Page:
CLEVELAND-- Todd Ritchie hasn't been with the White Sox long, but he already has perfected the role Cal Eldred assumed for the division-winning team in 2000.
Like the former Sox right-hander, Ritchie is the veteran presence of a very young rotation--and a bona fide Cleveland killer to boot.
Ritchie dominated the Indians in a 5-1 victory Tuesday night at Jacobs Field, lifting the Sox into a first-place tie with Minnesota.
Ritchie (2-1) threw eight innings of three-hit ball, struck out eight and allowed only a Jim Thome homer in the second inning. After Travis Fryman followed Thome's shot with a line single, Ritchie didn't give up another hit for 20 batters until Milton Bradley singled with one out in the eighth.
With his fifth straight impressive start, Ritchie reduced his earned-run average to 2.67 and is limiting opposing batters to a meager .197 average. In three career starts against Cleveland, he's even better, with a 3-0 record and 1.32 ERA.
"If I knew exactly what it was, I'd bottle it and sell it," Ritchie said.
Ritchie and Mark Buehrle have been the only consistent Sox starters, but Jim Parque soon will arrive to try and add help. The left-hander was recalled from Triple-A Charlotte after Tuesday's victory, while Lorenzo Barcelo was sent down.
Manager Jerry Manuel said Parque will be available in the bullpen Wednesday, though it's undecided whether Parque will replace Jon Rauch for Friday's start in Oakland.
Flame-throwing Cleveland ace Bartolo Colon kept the Sox under wraps for the first three innings Tuesday, but Paul Konerko walked with two outs in the fourth and advanced on Jose Valentin's single. Carlos Lee took an outside pitch and plunked an opposite-field double to tie the game, and when a lazy throw by right fielder Matt Lawton escaped the cutoff man, Valentin alertly scampered around third to make it 2-1.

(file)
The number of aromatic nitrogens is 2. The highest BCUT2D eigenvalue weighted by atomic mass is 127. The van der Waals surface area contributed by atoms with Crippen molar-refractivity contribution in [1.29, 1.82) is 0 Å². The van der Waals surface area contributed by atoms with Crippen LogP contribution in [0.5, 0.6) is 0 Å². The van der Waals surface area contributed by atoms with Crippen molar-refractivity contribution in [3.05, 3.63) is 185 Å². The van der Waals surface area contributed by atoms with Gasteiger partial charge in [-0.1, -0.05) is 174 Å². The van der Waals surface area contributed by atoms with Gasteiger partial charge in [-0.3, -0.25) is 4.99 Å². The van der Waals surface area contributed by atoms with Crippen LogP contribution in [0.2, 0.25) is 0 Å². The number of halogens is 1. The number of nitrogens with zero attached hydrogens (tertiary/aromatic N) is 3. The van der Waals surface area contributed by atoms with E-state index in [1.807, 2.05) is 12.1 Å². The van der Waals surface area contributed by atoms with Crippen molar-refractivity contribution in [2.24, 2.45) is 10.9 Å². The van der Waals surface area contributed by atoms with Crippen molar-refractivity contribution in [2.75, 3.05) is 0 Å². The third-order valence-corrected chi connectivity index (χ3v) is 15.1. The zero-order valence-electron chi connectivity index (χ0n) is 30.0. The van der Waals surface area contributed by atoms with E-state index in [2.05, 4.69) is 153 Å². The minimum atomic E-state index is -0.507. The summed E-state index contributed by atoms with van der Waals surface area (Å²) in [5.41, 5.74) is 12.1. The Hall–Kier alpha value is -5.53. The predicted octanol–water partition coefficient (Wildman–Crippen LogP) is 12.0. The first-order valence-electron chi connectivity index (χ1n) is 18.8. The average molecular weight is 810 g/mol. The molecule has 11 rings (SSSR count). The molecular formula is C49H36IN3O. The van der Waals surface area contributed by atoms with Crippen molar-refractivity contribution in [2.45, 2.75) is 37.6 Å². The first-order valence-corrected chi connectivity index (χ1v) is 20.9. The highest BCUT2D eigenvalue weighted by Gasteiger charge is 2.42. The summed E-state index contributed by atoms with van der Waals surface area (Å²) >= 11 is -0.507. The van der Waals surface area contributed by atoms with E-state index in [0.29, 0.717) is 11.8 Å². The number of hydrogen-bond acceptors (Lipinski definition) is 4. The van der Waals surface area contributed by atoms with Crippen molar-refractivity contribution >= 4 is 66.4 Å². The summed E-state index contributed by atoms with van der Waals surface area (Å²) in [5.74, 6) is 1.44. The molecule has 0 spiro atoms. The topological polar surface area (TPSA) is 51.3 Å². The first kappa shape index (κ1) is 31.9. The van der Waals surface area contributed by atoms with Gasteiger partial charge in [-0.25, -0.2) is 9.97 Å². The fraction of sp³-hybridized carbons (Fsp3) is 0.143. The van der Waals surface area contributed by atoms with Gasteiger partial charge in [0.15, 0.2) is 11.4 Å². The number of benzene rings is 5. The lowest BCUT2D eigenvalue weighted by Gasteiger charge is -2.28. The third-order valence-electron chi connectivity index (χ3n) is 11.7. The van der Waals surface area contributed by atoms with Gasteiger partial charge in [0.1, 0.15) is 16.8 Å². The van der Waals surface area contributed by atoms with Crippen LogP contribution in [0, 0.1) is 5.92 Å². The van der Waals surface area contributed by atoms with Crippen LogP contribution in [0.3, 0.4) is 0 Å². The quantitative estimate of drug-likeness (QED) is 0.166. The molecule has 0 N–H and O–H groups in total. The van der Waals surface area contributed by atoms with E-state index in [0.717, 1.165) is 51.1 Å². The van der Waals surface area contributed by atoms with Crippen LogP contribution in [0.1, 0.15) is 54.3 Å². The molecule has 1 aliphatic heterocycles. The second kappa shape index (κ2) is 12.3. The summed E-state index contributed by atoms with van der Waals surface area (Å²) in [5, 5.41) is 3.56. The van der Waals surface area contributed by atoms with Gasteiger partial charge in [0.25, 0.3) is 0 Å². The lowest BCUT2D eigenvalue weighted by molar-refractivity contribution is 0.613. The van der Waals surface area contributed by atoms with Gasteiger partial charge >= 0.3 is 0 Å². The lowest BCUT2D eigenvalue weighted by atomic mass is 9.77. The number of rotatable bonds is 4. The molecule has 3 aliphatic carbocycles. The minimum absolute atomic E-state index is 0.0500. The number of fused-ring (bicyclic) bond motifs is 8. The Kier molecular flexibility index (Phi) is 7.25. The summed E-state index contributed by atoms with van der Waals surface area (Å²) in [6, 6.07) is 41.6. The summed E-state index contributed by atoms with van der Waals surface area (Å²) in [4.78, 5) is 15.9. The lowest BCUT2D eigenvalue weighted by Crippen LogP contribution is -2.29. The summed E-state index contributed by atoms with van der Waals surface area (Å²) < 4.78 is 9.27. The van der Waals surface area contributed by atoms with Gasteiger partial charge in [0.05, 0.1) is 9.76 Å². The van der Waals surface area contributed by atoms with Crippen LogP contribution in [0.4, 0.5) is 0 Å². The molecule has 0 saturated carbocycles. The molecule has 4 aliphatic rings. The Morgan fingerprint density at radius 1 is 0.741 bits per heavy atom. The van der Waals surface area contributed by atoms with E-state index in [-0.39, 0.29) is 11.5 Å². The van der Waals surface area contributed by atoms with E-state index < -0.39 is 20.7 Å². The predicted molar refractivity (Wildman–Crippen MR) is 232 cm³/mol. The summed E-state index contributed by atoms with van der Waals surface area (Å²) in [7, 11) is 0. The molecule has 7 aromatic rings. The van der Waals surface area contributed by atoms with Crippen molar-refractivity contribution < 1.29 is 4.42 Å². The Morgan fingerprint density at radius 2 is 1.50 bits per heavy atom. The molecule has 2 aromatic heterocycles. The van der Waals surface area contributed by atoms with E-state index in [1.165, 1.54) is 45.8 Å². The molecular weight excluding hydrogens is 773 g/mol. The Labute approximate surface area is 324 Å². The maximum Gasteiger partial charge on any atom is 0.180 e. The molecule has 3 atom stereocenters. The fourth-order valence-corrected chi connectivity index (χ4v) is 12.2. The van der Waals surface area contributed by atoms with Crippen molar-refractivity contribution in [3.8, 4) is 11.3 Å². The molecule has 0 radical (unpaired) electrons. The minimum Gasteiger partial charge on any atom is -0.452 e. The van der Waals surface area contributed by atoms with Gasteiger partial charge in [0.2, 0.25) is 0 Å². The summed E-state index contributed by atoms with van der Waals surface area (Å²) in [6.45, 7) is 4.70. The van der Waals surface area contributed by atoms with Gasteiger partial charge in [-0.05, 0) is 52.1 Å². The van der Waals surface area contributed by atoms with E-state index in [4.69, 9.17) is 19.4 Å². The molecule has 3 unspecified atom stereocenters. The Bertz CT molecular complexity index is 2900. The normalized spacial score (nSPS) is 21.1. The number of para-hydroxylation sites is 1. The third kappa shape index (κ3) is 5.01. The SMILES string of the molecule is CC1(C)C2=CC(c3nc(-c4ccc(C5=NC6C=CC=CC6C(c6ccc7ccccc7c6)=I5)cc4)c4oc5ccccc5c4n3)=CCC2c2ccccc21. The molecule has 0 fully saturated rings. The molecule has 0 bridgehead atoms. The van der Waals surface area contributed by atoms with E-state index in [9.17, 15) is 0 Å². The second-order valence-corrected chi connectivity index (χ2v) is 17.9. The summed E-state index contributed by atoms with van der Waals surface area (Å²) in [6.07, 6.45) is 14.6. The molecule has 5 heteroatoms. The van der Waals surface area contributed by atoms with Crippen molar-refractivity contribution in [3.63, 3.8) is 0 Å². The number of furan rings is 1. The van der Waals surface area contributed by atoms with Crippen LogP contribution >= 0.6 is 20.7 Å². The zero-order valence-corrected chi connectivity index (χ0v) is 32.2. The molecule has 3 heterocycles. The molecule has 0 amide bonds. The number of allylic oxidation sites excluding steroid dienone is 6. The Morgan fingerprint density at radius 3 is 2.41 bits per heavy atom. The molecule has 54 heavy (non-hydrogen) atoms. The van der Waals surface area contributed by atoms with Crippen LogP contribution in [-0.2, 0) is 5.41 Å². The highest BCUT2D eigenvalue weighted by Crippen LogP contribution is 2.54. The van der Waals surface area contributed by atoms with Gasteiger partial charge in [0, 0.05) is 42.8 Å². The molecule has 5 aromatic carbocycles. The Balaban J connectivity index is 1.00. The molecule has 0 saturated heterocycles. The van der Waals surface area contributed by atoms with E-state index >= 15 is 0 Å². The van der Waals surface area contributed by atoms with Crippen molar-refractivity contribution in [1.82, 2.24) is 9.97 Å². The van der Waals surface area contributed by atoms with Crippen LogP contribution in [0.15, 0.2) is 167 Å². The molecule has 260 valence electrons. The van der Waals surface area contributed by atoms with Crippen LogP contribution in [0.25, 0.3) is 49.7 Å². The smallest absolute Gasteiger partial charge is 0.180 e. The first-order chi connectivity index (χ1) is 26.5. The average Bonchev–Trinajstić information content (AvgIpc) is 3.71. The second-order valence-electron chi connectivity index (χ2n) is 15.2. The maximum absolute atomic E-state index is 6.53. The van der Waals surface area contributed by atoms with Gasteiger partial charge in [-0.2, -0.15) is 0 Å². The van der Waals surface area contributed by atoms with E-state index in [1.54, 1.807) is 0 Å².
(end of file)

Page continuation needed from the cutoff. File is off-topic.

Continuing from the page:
The Sox added three runs in the seventh and eighth, and Keith Foulke entered in the ninth after Ritchie reached 112 pitches. After allowing a pair of singles, Foulke walked Thome to load the bases with one out, but Fryman grounded into a double play to end the threat.
The Sox will throw struggling young pitchers Dan Wright and Jon Garland in the final two games of the series. With three inexperienced pitchers in the rotation, is there less margin of error in games started by Ritchie and Buehrle?
"Not really," Buehrle said. "I think they're going to go out there and show that they're capable of getting the job done. I'm as young as they are."
Like Eldred, the focal point of the Sox staff in 2000, Ritchie prefers to lead by example.
"If somebody has a question and I might be able to help them, they're more than welcome to come talk to me," Ritchie said. "I'm not the type of guy who's going to go up and start talking. I always hated people coming up and telling me what they felt, unless I asked them. I'm not going to force myself on anybody.
"It all comes with maturity and experience. That's all the young guys need. It'll come."
WHITE SOX 5, INDIANS 1